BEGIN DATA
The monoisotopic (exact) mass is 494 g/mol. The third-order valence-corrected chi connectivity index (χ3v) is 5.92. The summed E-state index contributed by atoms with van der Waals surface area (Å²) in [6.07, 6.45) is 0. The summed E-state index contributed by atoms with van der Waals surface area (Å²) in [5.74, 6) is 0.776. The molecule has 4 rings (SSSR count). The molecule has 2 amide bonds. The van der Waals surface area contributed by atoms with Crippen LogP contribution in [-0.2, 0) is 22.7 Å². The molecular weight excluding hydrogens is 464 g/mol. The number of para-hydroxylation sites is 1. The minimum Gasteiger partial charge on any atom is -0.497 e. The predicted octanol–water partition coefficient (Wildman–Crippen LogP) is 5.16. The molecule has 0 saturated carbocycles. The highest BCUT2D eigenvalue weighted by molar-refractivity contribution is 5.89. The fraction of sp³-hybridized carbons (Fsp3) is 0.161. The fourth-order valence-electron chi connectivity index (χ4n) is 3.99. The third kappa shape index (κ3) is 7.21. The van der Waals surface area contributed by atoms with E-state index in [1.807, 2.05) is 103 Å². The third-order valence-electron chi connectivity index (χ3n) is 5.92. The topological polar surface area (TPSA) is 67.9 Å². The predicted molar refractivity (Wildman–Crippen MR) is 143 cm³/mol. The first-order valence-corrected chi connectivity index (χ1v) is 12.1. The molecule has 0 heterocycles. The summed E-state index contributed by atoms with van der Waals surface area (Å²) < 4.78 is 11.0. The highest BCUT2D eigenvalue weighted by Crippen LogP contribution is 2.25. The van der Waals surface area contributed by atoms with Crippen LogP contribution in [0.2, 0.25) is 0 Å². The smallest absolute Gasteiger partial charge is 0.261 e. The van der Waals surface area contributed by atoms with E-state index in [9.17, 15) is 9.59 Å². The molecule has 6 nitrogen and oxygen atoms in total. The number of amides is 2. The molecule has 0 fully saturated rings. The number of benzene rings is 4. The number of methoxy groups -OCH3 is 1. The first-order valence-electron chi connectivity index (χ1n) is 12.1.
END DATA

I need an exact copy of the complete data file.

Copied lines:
The monoisotopic (exact) mass is 494 g/mol. The third-order valence-corrected chi connectivity index (χ3v) is 5.92. The summed E-state index contributed by atoms with van der Waals surface area (Å²) in [6.07, 6.45) is 0. The summed E-state index contributed by atoms with van der Waals surface area (Å²) in [5.74, 6) is 0.776. The molecule has 4 rings (SSSR count). The molecule has 2 amide bonds. The van der Waals surface area contributed by atoms with Crippen LogP contribution in [-0.2, 0) is 22.7 Å². The molecular weight excluding hydrogens is 464 g/mol. The number of para-hydroxylation sites is 1. The minimum Gasteiger partial charge on any atom is -0.497 e. The predicted octanol–water partition coefficient (Wildman–Crippen LogP) is 5.16. The molecule has 0 saturated carbocycles. The highest BCUT2D eigenvalue weighted by molar-refractivity contribution is 5.89. The fraction of sp³-hybridized carbons (Fsp3) is 0.161. The fourth-order valence-electron chi connectivity index (χ4n) is 3.99. The third kappa shape index (κ3) is 7.21. The van der Waals surface area contributed by atoms with E-state index in [1.807, 2.05) is 103 Å². The third-order valence-electron chi connectivity index (χ3n) is 5.92. The topological polar surface area (TPSA) is 67.9 Å². The predicted molar refractivity (Wildman–Crippen MR) is 143 cm³/mol. The first-order valence-corrected chi connectivity index (χ1v) is 12.1. The molecule has 0 heterocycles. The summed E-state index contributed by atoms with van der Waals surface area (Å²) < 4.78 is 11.0. The highest BCUT2D eigenvalue weighted by Crippen LogP contribution is 2.25. The van der Waals surface area contributed by atoms with Crippen LogP contribution in [0.2, 0.25) is 0 Å². The smallest absolute Gasteiger partial charge is 0.261 e. The van der Waals surface area contributed by atoms with E-state index in [9.17, 15) is 9.59 Å². The molecule has 6 nitrogen and oxygen atoms in total. The number of amides is 2. The molecule has 0 fully saturated rings. The number of benzene rings is 4. The number of methoxy groups -OCH3 is 1. The first-order valence-electron chi connectivity index (χ1n) is 12.1.